“It’s not that easy,” Quaos objected.

“We could do it, though. Just, grab her when she comes by, and we know enough magic by now we could probably get away.”

“What if she’s a murderer?” protested Devrin.

“Well, then, that would make two of us,” Quaos reminded him.

“Same goes for treason,” I added. “So you’re in?” I asked Quaos.

“I’m always up for stopping executions!” Quaos said with a crazy grin. “At least I won’t have to kill a king this time. Hey, the worst that can happen is that we end up on the block next to her.”

“So it’s not like anything really bad could happen to us.” Sarcasm, of course, but Devrin had said ‘us.’

“So, our plan is really just to grab her and run?” Quaos asked rather incredulously.

“Um… we improvise after that,” I said. I was very nervous, even terrified, and maybe beginning to have second thoughts about the whole thing, but I had just to glance at the woman to see myself in her shoes, and my second thoughts disappeared.

And then, they were next to us. The guards had swords; I, stupidly, hadn’t thought about that. Still, they didn’t have them out, and were holding the woman’s chains. So I let myself kind of stumble into the guard closest to me, and when she was off her guard, so to speak, grabbed the chain from her hands. She hadn’t been expecting it, but she reacted quickly and grabbed it back, and we were playing tug-o-war. Devrin, I noticed out of the corner of my eye, had grabbed her sword from its sheath, though he wasn’t doing anything with it. I took a deep breath and used a bit of magic to heat the chain. It hurt the prisoner as well as the guard, but it only lasted long enough for me to jerk the chain from the guard. Quaos, I saw, had the other guard on his knees, holding his head in his hands.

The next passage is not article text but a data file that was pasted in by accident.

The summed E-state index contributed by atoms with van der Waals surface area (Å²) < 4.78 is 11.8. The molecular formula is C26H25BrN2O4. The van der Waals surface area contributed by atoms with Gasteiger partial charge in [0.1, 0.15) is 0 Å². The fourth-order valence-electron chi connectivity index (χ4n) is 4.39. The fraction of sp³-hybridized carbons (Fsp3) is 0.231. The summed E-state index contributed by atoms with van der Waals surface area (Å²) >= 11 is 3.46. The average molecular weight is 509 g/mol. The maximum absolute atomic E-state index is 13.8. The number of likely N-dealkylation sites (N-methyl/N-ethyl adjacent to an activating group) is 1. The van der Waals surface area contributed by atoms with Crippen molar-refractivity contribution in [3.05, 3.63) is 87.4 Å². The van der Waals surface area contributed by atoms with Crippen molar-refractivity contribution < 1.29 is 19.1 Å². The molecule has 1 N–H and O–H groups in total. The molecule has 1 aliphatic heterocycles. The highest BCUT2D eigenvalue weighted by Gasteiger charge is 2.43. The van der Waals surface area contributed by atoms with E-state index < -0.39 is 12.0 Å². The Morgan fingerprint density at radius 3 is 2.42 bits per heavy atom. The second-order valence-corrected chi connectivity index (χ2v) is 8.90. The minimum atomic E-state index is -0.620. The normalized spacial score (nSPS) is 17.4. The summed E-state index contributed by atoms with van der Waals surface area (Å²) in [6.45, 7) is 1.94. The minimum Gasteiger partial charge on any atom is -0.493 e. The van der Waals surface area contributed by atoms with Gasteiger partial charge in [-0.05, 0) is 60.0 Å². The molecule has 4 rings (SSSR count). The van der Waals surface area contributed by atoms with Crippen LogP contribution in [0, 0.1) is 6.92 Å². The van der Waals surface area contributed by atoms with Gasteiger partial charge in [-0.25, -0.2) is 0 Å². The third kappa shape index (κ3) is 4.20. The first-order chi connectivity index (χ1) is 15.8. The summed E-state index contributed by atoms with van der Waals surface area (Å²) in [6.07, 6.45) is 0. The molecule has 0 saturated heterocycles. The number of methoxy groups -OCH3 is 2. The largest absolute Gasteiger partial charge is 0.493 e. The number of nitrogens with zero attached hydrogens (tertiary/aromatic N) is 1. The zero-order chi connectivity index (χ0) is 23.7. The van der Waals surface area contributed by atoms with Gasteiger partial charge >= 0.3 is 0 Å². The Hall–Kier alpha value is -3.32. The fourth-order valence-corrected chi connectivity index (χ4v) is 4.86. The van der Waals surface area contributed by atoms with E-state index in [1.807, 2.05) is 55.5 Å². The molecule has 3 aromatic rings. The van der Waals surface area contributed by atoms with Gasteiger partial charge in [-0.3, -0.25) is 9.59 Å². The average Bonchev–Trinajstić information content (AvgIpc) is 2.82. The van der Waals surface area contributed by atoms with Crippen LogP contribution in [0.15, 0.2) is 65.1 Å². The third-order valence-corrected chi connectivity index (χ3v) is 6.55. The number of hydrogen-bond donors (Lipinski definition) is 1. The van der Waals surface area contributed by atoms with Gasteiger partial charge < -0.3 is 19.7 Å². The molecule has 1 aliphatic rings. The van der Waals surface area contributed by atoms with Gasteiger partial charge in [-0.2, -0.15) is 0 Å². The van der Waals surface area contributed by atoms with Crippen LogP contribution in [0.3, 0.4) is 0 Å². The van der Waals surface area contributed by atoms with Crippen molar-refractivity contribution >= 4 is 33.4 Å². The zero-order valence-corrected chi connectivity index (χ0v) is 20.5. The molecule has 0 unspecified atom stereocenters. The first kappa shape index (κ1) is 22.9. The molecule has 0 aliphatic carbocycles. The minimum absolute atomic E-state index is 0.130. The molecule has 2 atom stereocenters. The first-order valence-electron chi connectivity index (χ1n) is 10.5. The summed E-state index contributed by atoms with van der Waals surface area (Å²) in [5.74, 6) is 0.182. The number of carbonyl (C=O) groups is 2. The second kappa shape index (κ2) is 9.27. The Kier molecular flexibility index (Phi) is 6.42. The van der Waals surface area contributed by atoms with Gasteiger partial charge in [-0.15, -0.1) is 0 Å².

We ran.

It wasn’t just the guards behind us; the crowd wanted their entertainment. The prisoner, still chained and now burned under the chains on her waist and left ankle, was not fast. This was the part we hadn’t planned for, and the dangerous part—if they got us now, we were all dead.

Devrin, who had been at the Magiary the longest and was the most studious, did something magical that seemed to slow down everyone else, as though they were moving through thick syrup. We got a bit of a head start, but he only managed to keep it up for a few seconds, and the use of so much energy tired him. We began to slow, and the crowd was upon us, the people at the front just reaching out to grab us—

And suddenly, I felt a large jolt and the four of us were in Malexandra’s tower. I felt rather nauseous.

“That was quite impressive,” Malexandra said. “I haven’t seen a rescue like that since I was- well, in a long time.

The woman who was to have been executed finally spoke. “Who are you? I don’t mean to be ungrateful, but who are you and what the hell is going on?”

We introduced ourselves. Somehow, our names didn’t seem to lessen her confusion.

“Okay, it’s nice to meet you and all, but where are we, how the hell did we get here, and why?”

“You’re in my tower. I was alerted to the unusual occurrence by a friend and brought you here in order to keep you from the bloodthirsty mob and bloodthirstier, if rather inept, guards. Now who are you, and why were you about to be executed?”

“Smuggling. I’m a smuggler. I was a smuggler, I guess, I don’t think I’ll be going back to it. My name is Wrayli.”

“Pleased to meet you. I’m worn out from transporting all four of you, but if you give me a few minutes I’ll do something about those chains, and your burns.”

“Sorry about that,” I said.

Wrayli shrugged. “Better than being dead.”

We all stood around awkwardly for a minute. Suddenly, Devrin laughed loudly. We all looked at him.

“Um, you know how we’re not supposed to go to executions? Well, we rescued the condemned prisoner, so we weren’t actually at an execution, since nobody was killed.”

“Well, I’m so glad you’re not in trouble,” Wrayli said, but she laughed.